Dolce & Gabbana cancels China show after racial row

The Italian fashion house quickly issued a statement apologizing and claimed its social media accounts have been hacked. (Reuters)
Updated 21 November 2018
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Dolce & Gabbana cancels China show after racial row

  • ‘Foreign companies operating in China should respect China and respect Chinese people’
  • ‘We are very sorry for any distress caused by these unauthorized posts. We have nothing but respect for China and the people of China’

BEIJING: Dolce & Gabbana canceled a long-planned fashion show in Shanghai Wednesday after an outcry over racially offensive posts on its social media accounts, a setback for the company in the world’s most important luxury market.
The Italian fashion house quickly issued a statement apologizing and saying the accounts as well as that of its namesake designer Stefano Gabbana had been hacked, but it did little to calm a brewing social media uproar in China.
Some of China’s biggest celebrities had been billed to attend the “Great Show” event, but on Wednesday one after another announced their withdrawal.
“Our mother country is more important than anything, we appreciate the vigor and beauty of our cultural heritage,” said the management of Wang Junkai, a hugely popular singer in boyband TFBoys, as they announced his withdrawal.
“I love my mother country,” actress Li Bingbing told her 42 million fans on Weibo.
The controversy arose after Dolce & Gabbana posted short clips on Instagram earlier this week showing a woman eating pizza and spaghetti with chopsticks that some deemed culturally insensitive.
It erupted into a firestorm after screenshots circulated of an Instagram user’s chat with the famously volatile Stefano Gabbana in which he used five smiling poop emojis to talk about China and launched insults at the country and its people.
Even China’s Communist Youth League jumped into the fray.
“Foreign companies operating in China should respect China and respect Chinese people,” the youth league tweeted to Dolce & Gabbana on Weibo.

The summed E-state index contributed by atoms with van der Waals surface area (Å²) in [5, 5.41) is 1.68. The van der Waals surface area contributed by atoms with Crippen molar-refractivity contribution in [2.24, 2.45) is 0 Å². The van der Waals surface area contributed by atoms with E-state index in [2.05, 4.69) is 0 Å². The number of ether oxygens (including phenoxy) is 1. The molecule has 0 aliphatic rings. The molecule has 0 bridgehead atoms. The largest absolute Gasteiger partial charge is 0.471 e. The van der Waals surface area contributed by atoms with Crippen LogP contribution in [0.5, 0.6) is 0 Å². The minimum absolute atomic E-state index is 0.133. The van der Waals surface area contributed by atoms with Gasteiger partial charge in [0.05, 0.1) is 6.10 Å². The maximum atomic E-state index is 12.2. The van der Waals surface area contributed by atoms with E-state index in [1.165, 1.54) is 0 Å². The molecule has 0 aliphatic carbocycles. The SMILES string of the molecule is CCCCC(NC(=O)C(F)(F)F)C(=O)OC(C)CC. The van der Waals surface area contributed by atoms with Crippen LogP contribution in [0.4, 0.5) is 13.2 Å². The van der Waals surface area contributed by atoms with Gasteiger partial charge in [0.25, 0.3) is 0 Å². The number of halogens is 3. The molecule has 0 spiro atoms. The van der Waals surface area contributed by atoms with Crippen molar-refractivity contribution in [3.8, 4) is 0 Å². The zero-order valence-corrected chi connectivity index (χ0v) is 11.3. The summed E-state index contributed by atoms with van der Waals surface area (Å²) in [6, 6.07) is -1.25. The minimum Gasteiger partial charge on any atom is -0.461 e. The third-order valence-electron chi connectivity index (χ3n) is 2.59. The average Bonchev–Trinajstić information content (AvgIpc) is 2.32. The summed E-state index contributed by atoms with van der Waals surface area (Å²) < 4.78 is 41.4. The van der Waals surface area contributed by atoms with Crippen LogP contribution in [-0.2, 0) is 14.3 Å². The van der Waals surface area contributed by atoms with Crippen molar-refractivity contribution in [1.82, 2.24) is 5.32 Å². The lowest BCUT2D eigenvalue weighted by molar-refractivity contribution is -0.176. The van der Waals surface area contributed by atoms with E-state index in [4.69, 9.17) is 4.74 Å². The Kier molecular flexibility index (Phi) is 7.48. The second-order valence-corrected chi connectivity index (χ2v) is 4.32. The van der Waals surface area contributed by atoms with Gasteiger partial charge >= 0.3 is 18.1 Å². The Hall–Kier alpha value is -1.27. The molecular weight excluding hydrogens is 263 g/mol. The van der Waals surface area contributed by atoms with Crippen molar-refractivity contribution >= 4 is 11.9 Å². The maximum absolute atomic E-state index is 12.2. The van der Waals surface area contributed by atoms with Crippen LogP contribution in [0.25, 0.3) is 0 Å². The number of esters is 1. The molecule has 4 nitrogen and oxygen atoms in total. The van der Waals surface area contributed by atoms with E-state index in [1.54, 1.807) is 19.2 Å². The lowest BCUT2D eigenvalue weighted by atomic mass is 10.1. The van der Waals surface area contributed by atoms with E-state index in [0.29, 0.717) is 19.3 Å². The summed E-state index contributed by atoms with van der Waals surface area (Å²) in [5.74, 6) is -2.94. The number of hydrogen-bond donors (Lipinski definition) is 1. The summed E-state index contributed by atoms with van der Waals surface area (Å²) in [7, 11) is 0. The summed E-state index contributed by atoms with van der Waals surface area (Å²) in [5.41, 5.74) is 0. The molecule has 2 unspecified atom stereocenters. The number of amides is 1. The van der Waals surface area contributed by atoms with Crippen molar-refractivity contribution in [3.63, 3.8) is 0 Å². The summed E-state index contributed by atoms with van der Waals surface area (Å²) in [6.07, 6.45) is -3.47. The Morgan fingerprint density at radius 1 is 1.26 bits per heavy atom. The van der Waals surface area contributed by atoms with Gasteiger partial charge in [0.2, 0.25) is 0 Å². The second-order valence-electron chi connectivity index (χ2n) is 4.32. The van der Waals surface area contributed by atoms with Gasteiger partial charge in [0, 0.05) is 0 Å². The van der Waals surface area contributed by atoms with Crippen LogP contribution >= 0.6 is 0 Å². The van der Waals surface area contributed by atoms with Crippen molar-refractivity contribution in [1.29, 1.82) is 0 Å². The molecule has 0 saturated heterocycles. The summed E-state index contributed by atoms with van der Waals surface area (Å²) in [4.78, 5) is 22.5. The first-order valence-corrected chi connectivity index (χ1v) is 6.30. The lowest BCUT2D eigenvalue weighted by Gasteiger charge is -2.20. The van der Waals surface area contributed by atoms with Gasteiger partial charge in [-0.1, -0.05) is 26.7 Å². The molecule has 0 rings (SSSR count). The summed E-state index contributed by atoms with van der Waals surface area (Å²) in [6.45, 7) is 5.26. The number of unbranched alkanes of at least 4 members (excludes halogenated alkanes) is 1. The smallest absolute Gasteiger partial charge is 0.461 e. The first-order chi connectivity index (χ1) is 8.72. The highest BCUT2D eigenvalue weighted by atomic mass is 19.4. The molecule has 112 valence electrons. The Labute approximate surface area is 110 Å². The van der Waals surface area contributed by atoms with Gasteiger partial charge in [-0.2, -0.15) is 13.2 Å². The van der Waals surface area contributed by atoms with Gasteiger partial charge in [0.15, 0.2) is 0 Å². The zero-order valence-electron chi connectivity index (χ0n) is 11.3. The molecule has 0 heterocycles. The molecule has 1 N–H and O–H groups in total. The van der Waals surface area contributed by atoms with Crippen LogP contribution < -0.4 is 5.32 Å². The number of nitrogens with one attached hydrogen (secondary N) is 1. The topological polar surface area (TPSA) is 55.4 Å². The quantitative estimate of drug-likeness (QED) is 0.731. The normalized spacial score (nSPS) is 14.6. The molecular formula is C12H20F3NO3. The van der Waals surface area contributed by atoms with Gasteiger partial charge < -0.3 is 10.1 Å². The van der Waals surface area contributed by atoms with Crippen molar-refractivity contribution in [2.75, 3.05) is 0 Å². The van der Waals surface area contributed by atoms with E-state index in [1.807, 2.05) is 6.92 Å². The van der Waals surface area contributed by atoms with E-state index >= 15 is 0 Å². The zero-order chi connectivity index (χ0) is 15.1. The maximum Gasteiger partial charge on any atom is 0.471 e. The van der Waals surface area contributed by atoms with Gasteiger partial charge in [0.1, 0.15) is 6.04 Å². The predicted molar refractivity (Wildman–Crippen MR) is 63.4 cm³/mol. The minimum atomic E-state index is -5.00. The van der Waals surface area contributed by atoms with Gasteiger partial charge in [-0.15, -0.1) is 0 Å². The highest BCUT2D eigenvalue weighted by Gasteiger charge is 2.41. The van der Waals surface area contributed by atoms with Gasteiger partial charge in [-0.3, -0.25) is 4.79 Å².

Actor Talu Wang also tweeted on Weibo: “Respect is more important than anything.”
As the backlash escalated, Dolce & Gabbana took to Instagram and Weibo saying its account and that of designer Stefano Gabbana had been hacked and that its legal office was “urgently investigating” the matter.
“We are very sorry for any distress caused by these unauthorized posts. We have nothing but respect for China and the people of China,” the company said on Instagram.
Dolce & Gabbana said separately on its verified Weibo account that the show “has been rescheduled,” though it did not specify the reason nor did it give a new date for the event.
“We apologize for the inconvenience,” it said.
The controversy marks the latest backpedaling by a foreign company for offending Chinese consumers with advertising or information that insults China or clashes with Beijing’s official position.
Earlier this year, German automaker Mercedes-Benz apologized for “hurting the feelings” of people in China after its Instagram account quoted Tibetan spiritual leader the Dalai Lama, seen as a separatist by Beijing.


Yousra Elsadig brings her modest style to LFW

An image from the show in London. (Frederico Velez)
Updated 21 February 2019
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Yousra Elsadig brings her modest style to LFW

DUBAI: An independent showcase of emerging designers held during London Fashion Week, Fashion Scout once again lived up to its name — scouting out and presenting talented designers from across the globe from Feb. 15-17.

Arab News went along to a showing by a UK-based designer Yousra Elsadig, whose Boutique De Nana collection paid tribute to her former home country, Sudan.

“I am trying to depict the beauty of my homeland. It’s so heart-breaking to see what’s happening in Sudan. I want to dedicate this collection to my country and to put the focus on freedom, justice and peace,” she said.

Elsadig, who was named “Woman of the Year” by Barclays in 2017 and “Designer of The Year 2016 by the Modest Association of London, designs for women who want to dress modestly, but with imagination and style.

“The modest element is very important to me — women can be beautiful, feminine and modest,” she said.

Her designs have a simplicity, charm and quirkiness that comes partly from the use of recycled fabrics, as sustainability is a key message she wants to get across. 

Elsadig is unusual in combining her designer role with a full-time degree in optometry. In fact, the day before her LFW show, she sat an exam and then drove from her home in Wales to London. 

She is also the mother of two young girls, but if that’s a lot to juggle it doesn’t show. She was a bundle of warmth and energy backstage — calmly briefing the models.

Her family left Sudan when she was very young and she grew up in Canada. Her family then left Canada to live in Wales in the UK.

It was in Cardiff that she met her mentor, designer Sarah Valentin, who was teaching community sewing and textile classes with a special focus on recycling and sustainability. Valentin said she is thrilled to see Elsadig achieving such success.

“I saw her potential and creative ideas. It’s incredible that she is showing here at London Fashion Week.  I’m so proud of her,” she said.

As the models moved gracefully through the room, the clothes gave off a sense of confident, graceful and highly individual style — perfect for the modern, modest woman of today.